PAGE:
Ecommerce is changing everyday, and sometimes by the minute. So many new ideas and developments everyday, becomes hard to keep track.
We bring to you a curated digest of ecommerce developments/happenings around the world, compiled from various publications across the Internet.
A new report answers the questions, how many products does Amazon actually carry, and in which categories. And it shows the incredible impact third-party merchants have on Amazon’s selection. The report from 360pi shows that Amazon alone carried 12,231,203 total products as of May 2016, excluding Books, Media, Wine, and Services – note that product variants were not included in the analysis.
Shoppers using Apple’s Safari browser on their Macs and mobile devices will be able to use Apple Pay when the newest version of the Apple iOS operating system is officially released this fall. Specifically, the company wrote in its announcement: “Apple Pay can now be used to make easy, secure and private purchases on participating websites using Safari, in addition to paying in-stores and within apps.”
European governments want to collect taxes on international purchases made by their residents; marketplaces want to comply with government regulations around such taxes; and sellers are left in the middle. In the case of sellers outside the EU, a recent change by Etsy is leaving them confused and uncertain about how to handle pricing and many are deciding whether selling to customers in Europe is worth the aggravation.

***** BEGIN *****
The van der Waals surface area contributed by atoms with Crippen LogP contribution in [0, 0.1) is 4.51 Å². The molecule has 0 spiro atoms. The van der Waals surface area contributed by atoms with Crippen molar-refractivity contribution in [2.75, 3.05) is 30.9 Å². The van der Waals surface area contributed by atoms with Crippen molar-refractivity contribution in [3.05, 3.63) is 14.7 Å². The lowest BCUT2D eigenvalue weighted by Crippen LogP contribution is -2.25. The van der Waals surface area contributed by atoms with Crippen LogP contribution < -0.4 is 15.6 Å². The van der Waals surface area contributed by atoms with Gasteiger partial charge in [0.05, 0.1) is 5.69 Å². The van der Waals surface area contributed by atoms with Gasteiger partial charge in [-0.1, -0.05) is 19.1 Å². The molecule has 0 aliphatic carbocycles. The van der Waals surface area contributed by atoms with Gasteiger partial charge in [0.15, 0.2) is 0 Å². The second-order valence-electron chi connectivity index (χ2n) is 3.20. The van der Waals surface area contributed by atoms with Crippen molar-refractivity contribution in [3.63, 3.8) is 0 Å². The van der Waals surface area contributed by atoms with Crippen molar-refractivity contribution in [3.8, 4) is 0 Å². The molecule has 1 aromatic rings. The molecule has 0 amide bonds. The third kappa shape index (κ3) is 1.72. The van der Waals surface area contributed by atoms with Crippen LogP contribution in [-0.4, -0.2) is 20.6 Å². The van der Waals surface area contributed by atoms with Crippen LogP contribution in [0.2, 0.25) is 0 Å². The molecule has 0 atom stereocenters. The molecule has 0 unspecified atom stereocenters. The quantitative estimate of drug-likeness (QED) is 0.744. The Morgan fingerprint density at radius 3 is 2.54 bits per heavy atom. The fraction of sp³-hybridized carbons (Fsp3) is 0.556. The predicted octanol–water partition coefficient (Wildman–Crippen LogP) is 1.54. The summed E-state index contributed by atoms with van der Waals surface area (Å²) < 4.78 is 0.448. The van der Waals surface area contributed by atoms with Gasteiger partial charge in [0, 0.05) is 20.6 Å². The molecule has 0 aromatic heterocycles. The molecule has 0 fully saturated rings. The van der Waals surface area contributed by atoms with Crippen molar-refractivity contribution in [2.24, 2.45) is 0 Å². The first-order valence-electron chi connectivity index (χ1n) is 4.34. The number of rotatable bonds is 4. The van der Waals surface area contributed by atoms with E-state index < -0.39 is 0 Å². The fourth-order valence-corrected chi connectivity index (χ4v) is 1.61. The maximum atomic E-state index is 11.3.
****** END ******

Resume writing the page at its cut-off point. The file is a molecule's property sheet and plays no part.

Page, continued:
Amazon.com Inc. has apologized to a Handmade by Amazon seller and relisted a “cereal killer” ceramic bowl that generated backlash on social media over the weekend. Amazon, No. 1 in the Internet Retailer 2016 Top 500 Guide, tweeted a picture of the bowl with “#Guilty” and a link to the bowl just hours after a gunman killed 49 people inside Pulse nightclub in Orlando early Sunday. Amazon deleted the tweet about an hour after it was sent and after dozens of Twitter users criticized Amazon for its poor timing.
There’s good news and there’s bad news about the Latin American e-commerce market. The bad news is online sales growth in the region is slowing because Brazilian retailers—whose sales account for 58.2% of total web sales in the just-released Internet Retailer 2016 Latin America 500—face macroeconomic challenges. The good news is Brazilian retailers are still finding ways to grow online, and the region as a whole benefits from small markets like Mexico and Argentina, where more consumers are shopping online than ever before.